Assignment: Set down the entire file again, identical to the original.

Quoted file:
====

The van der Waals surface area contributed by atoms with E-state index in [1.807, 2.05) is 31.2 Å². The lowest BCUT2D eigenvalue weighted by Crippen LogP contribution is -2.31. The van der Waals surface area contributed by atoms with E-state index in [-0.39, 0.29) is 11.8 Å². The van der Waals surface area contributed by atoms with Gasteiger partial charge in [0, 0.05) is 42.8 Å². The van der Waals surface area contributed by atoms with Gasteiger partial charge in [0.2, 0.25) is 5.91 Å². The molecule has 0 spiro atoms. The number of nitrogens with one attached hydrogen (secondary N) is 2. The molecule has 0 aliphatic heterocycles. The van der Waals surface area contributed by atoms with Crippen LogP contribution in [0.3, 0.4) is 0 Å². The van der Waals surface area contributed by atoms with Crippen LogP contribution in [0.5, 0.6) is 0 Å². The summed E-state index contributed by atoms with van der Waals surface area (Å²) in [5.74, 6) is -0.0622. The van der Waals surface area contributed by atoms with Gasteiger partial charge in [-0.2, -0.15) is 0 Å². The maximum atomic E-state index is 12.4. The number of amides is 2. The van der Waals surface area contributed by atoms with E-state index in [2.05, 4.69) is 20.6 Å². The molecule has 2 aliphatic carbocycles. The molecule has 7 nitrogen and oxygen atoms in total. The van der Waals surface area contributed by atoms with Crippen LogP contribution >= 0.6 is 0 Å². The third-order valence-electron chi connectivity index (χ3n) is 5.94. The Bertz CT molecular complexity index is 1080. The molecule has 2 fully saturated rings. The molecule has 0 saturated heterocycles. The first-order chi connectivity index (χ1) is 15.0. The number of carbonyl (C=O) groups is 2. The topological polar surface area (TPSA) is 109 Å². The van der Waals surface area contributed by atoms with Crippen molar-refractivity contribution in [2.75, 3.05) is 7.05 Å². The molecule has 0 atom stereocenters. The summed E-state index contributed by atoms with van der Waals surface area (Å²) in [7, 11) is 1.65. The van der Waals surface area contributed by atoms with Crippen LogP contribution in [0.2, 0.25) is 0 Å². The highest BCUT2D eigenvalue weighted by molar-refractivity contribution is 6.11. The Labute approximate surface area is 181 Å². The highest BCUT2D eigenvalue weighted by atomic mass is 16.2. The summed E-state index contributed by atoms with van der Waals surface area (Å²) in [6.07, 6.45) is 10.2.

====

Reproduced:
The van der Waals surface area contributed by atoms with E-state index in [1.807, 2.05) is 31.2 Å². The lowest BCUT2D eigenvalue weighted by Crippen LogP contribution is -2.31. The van der Waals surface area contributed by atoms with E-state index in [-0.39, 0.29) is 11.8 Å². The van der Waals surface area contributed by atoms with Gasteiger partial charge in [0, 0.05) is 42.8 Å². The van der Waals surface area contributed by atoms with Gasteiger partial charge in [0.2, 0.25) is 5.91 Å². The molecule has 0 spiro atoms. The number of nitrogens with one attached hydrogen (secondary N) is 2. The molecule has 0 aliphatic heterocycles. The van der Waals surface area contributed by atoms with Crippen LogP contribution in [0.3, 0.4) is 0 Å². The van der Waals surface area contributed by atoms with Crippen LogP contribution in [0.5, 0.6) is 0 Å². The summed E-state index contributed by atoms with van der Waals surface area (Å²) in [5.74, 6) is -0.0622. The van der Waals surface area contributed by atoms with Gasteiger partial charge in [-0.2, -0.15) is 0 Å². The maximum atomic E-state index is 12.4. The number of amides is 2. The van der Waals surface area contributed by atoms with E-state index in [2.05, 4.69) is 20.6 Å². The molecule has 2 aliphatic carbocycles. The molecule has 7 nitrogen and oxygen atoms in total. The van der Waals surface area contributed by atoms with Crippen LogP contribution >= 0.6 is 0 Å². The third-order valence-electron chi connectivity index (χ3n) is 5.94. The Bertz CT molecular complexity index is 1080. The molecule has 2 fully saturated rings. The molecule has 0 saturated heterocycles. The first-order chi connectivity index (χ1) is 15.0. The number of carbonyl (C=O) groups is 2. The topological polar surface area (TPSA) is 109 Å². The van der Waals surface area contributed by atoms with Crippen molar-refractivity contribution in [2.75, 3.05) is 7.05 Å². The molecule has 0 atom stereocenters. The summed E-state index contributed by atoms with van der Waals surface area (Å²) in [7, 11) is 1.65. The van der Waals surface area contributed by atoms with Crippen LogP contribution in [0.2, 0.25) is 0 Å². The highest BCUT2D eigenvalue weighted by molar-refractivity contribution is 6.11. The Labute approximate surface area is 181 Å². The highest BCUT2D eigenvalue weighted by atomic mass is 16.2. The summed E-state index contributed by atoms with van der Waals surface area (Å²) in [6.07, 6.45) is 10.2.